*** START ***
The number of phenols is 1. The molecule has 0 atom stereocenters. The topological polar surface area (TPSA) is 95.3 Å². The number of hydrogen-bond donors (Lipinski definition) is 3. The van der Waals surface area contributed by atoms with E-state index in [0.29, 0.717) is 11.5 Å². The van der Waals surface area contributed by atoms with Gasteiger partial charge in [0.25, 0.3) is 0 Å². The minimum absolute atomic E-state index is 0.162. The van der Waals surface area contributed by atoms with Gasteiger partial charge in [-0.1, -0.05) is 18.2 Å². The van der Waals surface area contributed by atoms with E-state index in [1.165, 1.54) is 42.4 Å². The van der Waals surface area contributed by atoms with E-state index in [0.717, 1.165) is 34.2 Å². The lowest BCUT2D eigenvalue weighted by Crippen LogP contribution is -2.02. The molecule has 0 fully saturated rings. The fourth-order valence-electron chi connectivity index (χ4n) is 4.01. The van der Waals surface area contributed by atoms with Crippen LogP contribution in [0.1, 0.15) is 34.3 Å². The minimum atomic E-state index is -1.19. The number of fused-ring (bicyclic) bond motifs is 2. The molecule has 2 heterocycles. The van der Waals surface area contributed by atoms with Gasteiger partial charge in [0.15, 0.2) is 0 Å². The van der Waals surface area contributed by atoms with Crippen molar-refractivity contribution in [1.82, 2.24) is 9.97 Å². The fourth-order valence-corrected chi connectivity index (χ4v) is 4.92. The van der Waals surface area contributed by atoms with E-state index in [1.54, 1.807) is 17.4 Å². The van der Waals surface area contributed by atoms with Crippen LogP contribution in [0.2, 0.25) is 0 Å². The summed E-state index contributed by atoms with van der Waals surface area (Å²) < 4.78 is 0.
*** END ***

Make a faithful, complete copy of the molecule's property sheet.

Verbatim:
The number of phenols is 1. The molecule has 0 atom stereocenters. The topological polar surface area (TPSA) is 95.3 Å². The number of hydrogen-bond donors (Lipinski definition) is 3. The van der Waals surface area contributed by atoms with E-state index in [0.29, 0.717) is 11.5 Å². The van der Waals surface area contributed by atoms with Gasteiger partial charge in [0.25, 0.3) is 0 Å². The minimum absolute atomic E-state index is 0.162. The van der Waals surface area contributed by atoms with Gasteiger partial charge in [-0.1, -0.05) is 18.2 Å². The van der Waals surface area contributed by atoms with E-state index in [1.165, 1.54) is 42.4 Å². The van der Waals surface area contributed by atoms with E-state index in [0.717, 1.165) is 34.2 Å². The lowest BCUT2D eigenvalue weighted by Crippen LogP contribution is -2.02. The molecule has 0 fully saturated rings. The fourth-order valence-electron chi connectivity index (χ4n) is 4.01. The van der Waals surface area contributed by atoms with Crippen LogP contribution in [0.1, 0.15) is 34.3 Å². The minimum atomic E-state index is -1.19. The number of fused-ring (bicyclic) bond motifs is 2. The molecule has 2 heterocycles. The van der Waals surface area contributed by atoms with Gasteiger partial charge in [0.15, 0.2) is 0 Å². The van der Waals surface area contributed by atoms with Crippen molar-refractivity contribution in [1.82, 2.24) is 9.97 Å². The fourth-order valence-corrected chi connectivity index (χ4v) is 4.92. The van der Waals surface area contributed by atoms with E-state index in [1.54, 1.807) is 17.4 Å². The van der Waals surface area contributed by atoms with Crippen LogP contribution in [0.2, 0.25) is 0 Å². The summed E-state index contributed by atoms with van der Waals surface area (Å²) < 4.78 is 0.